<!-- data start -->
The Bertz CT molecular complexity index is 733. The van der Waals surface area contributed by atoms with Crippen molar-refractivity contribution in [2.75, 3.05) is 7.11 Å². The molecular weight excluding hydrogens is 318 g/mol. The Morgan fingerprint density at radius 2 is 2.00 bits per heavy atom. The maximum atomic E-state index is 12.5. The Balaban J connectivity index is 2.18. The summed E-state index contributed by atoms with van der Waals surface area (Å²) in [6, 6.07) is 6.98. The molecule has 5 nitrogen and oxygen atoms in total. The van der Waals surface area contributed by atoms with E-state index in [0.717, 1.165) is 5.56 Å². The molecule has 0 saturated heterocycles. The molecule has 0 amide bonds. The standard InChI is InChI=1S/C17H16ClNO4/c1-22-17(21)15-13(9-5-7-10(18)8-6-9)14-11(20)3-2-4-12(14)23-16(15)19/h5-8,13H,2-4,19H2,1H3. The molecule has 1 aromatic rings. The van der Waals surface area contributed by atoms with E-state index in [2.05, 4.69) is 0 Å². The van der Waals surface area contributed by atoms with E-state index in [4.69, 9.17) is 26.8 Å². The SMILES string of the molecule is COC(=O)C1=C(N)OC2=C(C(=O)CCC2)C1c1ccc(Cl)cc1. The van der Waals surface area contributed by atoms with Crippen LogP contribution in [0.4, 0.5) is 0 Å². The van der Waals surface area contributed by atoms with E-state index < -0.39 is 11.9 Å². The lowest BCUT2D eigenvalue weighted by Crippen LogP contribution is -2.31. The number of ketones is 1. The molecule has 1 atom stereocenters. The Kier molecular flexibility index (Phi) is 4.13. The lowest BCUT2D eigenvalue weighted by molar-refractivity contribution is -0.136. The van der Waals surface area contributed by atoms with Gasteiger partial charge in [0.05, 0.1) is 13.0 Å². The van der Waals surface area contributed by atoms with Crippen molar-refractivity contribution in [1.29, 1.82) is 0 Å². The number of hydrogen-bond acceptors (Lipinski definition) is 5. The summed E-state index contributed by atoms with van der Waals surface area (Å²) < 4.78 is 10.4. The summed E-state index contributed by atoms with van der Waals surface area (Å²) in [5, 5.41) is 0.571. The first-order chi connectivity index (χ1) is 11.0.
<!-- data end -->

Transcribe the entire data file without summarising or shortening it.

The Bertz CT molecular complexity index is 733. The van der Waals surface area contributed by atoms with Crippen molar-refractivity contribution in [2.75, 3.05) is 7.11 Å². The molecular weight excluding hydrogens is 318 g/mol. The Morgan fingerprint density at radius 2 is 2.00 bits per heavy atom. The maximum atomic E-state index is 12.5. The Balaban J connectivity index is 2.18. The summed E-state index contributed by atoms with van der Waals surface area (Å²) in [6, 6.07) is 6.98. The molecule has 5 nitrogen and oxygen atoms in total. The van der Waals surface area contributed by atoms with E-state index in [0.717, 1.165) is 5.56 Å². The molecule has 0 saturated heterocycles. The molecule has 0 amide bonds. The standard InChI is InChI=1S/C17H16ClNO4/c1-22-17(21)15-13(9-5-7-10(18)8-6-9)14-11(20)3-2-4-12(14)23-16(15)19/h5-8,13H,2-4,19H2,1H3. The molecule has 1 aromatic rings. The van der Waals surface area contributed by atoms with E-state index in [2.05, 4.69) is 0 Å². The van der Waals surface area contributed by atoms with E-state index in [4.69, 9.17) is 26.8 Å². The SMILES string of the molecule is COC(=O)C1=C(N)OC2=C(C(=O)CCC2)C1c1ccc(Cl)cc1. The van der Waals surface area contributed by atoms with Crippen LogP contribution in [0.4, 0.5) is 0 Å². The van der Waals surface area contributed by atoms with E-state index < -0.39 is 11.9 Å². The lowest BCUT2D eigenvalue weighted by Crippen LogP contribution is -2.31. The number of ketones is 1. The molecule has 1 atom stereocenters. The Kier molecular flexibility index (Phi) is 4.13. The lowest BCUT2D eigenvalue weighted by molar-refractivity contribution is -0.136. The van der Waals surface area contributed by atoms with Gasteiger partial charge in [0.05, 0.1) is 13.0 Å². The van der Waals surface area contributed by atoms with Crippen molar-refractivity contribution in [1.29, 1.82) is 0 Å². The number of hydrogen-bond acceptors (Lipinski definition) is 5. The summed E-state index contributed by atoms with van der Waals surface area (Å²) < 4.78 is 10.4. The summed E-state index contributed by atoms with van der Waals surface area (Å²) in [5, 5.41) is 0.571. The first-order chi connectivity index (χ1) is 11.0.